The relationship between alethic modality and indeterminacy is yet to be clarified. A modal argument—an argument that appeals to alethic modality—against vague objects given by Joseph Moore offers a potential clarification of the relationship; it is proposed that there are cases for which the following holds: if it is indeterminate whether A = B then it is possible that it is determinate that A = B. However, the argument faces three problems. The problems remove the argument’s threat against vague objects (...) and prompt a fuller scrutiny of Moore’s proposed relationship between alethic modality and indeterminacy. Such a scrutiny offers valuable lessons concerning the justification for claims of indeterminate identity, appeals to identity principles in contexts involving both alethic modality and indeterminacy, and how to identify the form of Gareth Evans’s argument against vague objects in other arguments. (shrink)
It is often claimed that a clinical investigator may ethically participate (e.g., enroll patients) in a trial only if she is in equipoise (if she has no way to ground a preference for one arm of the study). But this is a serious problem, for as data accumulate, it can be expected that there will be a discernible trend favoring one of the treatments prior to the point where we achieve the trial's objective. In this paper, I critically evaluate Benjamin (...) Freedman's 'clinical equipoise' solution to this dilemma. I argue that Freedman actually puts forth at least two distinct contrasts - one in terms of community vs. individual equipoise, and another concerning clinical vs. theoretical equipoise - and that neither of them resolves the dilemma. I then make a proposal for a more adequate account of how to think about the circumstances under which entering subjects in trials would be justified - a 'sliding-scale equipoise' that arises out of a discussion of patients' values. (shrink)
In this work, Wiseman sets out to examine the role of the novus homo in the Roman Senate. Rather than attempt to deal with the earlier period of the Republic, an era for which we have little evidence of most senatorial Romans--let alone new men. Wiseman takes as his starting point the passage of the lex Gabinia in 139 BC. 1 This law imposed a secret ballot, meaning magisterial candidates were no longer bound so tightly to the patronage of the (...) nobilitas , and easing the way for those ambitious and talented enough to forge their own way into the senate. (shrink)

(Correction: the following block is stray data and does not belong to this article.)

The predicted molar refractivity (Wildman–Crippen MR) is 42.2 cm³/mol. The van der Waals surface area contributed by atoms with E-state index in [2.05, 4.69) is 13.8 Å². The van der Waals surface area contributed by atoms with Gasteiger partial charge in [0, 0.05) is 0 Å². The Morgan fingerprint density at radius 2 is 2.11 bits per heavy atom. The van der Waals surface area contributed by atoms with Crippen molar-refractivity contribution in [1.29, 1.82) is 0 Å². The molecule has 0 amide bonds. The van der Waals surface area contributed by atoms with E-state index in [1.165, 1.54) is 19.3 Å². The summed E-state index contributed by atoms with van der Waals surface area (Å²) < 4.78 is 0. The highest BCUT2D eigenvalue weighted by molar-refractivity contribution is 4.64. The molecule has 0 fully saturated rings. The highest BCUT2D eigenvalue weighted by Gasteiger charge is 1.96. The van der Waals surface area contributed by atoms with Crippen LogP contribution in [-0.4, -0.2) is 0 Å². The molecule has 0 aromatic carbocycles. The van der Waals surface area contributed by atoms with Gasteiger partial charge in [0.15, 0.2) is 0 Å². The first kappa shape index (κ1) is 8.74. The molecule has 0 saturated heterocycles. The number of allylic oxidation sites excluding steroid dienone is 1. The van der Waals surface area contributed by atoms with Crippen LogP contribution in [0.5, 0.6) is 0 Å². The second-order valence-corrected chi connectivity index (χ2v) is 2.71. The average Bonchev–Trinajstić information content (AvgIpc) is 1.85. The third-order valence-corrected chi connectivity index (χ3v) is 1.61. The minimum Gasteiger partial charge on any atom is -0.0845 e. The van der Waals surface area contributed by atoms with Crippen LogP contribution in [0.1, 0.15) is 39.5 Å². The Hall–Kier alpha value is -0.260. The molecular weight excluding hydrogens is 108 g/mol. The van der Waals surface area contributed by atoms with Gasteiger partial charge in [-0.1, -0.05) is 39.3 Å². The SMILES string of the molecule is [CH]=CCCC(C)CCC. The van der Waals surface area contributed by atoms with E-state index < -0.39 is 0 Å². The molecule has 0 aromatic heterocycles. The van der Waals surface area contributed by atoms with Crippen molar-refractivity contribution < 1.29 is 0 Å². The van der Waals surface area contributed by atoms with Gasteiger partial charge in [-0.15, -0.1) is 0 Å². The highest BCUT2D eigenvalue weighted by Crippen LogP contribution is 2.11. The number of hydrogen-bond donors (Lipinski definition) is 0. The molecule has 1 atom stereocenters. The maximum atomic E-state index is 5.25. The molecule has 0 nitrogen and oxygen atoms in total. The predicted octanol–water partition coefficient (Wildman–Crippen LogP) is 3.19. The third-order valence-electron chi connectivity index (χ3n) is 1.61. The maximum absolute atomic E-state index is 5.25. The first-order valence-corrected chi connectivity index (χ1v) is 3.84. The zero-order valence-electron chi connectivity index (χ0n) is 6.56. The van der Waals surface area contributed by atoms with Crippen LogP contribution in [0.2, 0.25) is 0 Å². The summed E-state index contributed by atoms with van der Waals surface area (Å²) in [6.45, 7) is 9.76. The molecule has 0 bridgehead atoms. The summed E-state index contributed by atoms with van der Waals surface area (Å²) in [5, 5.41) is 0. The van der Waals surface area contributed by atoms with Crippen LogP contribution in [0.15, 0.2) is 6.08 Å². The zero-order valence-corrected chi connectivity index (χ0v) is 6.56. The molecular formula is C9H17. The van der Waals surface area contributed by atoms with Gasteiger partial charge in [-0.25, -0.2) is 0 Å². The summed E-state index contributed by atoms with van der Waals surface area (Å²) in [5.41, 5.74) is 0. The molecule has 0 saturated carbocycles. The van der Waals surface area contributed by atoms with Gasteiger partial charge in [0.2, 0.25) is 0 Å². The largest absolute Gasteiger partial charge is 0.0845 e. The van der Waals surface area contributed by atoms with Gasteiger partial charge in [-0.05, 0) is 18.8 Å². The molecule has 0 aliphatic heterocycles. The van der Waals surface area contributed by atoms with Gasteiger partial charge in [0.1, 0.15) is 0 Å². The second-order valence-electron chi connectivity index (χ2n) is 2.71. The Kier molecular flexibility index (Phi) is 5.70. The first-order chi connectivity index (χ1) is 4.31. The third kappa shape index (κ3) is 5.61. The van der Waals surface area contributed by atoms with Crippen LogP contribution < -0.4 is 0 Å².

Sober argues that the units of selection problem in evolutionary biology is to be understood and solved by applying the general analysis of what it means for C to cause E in a population. The account he utilizes is the unanimity account, according to which C causes E in a population when C raises the probability of E in each causal context. I argue that he does not succeed here, both because the unanimity account is not well grounded in the (...) general case, and because there are important differences between cases of population causation which do involve selection and those which do not. (shrink)
The paper provides close commentary on an important but generally neglected passage in _Prior Analytics B.21 where, in the course of solving a logical puzzle concerning our knowledge of universal statements, Aristotle offers his only explicit treatment of the Platonic doctrine of 'recollection'. I show how Aristotle defends his solution to the "Paradox of Knowing Universals", as we might call it, and why he introduces recollection into his discussion of the puzzle. The reading I develop undermines the traditional view of (...) the passage and lends fresh insight into Aristotle's conception of Plato's particular version of innatism. (edited). (shrink)
Some philosophers argue that we are justified in rejecting skepticism because it is explanatorily inferior to more commonsense hypotheses about the world. Focusing on the work of Jonathan Vogel, I show that this “abductivist” or “inference to the best explanation” response rests on an impoverished explanatory framework which ignores the explanatory gap between an object's having certain properties and its appearing to have those properties. Once this gap is appreciated, I argue, the abductivist strategy is defeated.
: As clinicians, researchers, bioethicists, and members of society, we face a number of moral dilemmas concerning randomized clinical trials. How we manage the starting and stopping of such trials—how we conceptualize what evidence is sufficient for these decisions—has implications for both our obligations to trial participants and for the nature and security of the resultant medical knowledge. One view of how this is to be done, "clinical equipoise," recently has been given an extended defense by Paul Miller and Charles (...) Weijer in their article "Rehabilitating Equipoise." The present paper critiques this position and Miller and Weijer's defense of it. I argue that their attempted rehabilitation fails. Their analysis suffers from a number of confusions, as well as a failure to make crucial distinctions, adequately to clarify key concepts, or to think through exactly what needs to be established to justify their claim. We are left with little reason to uphold the clinical equipoise criterion. (shrink)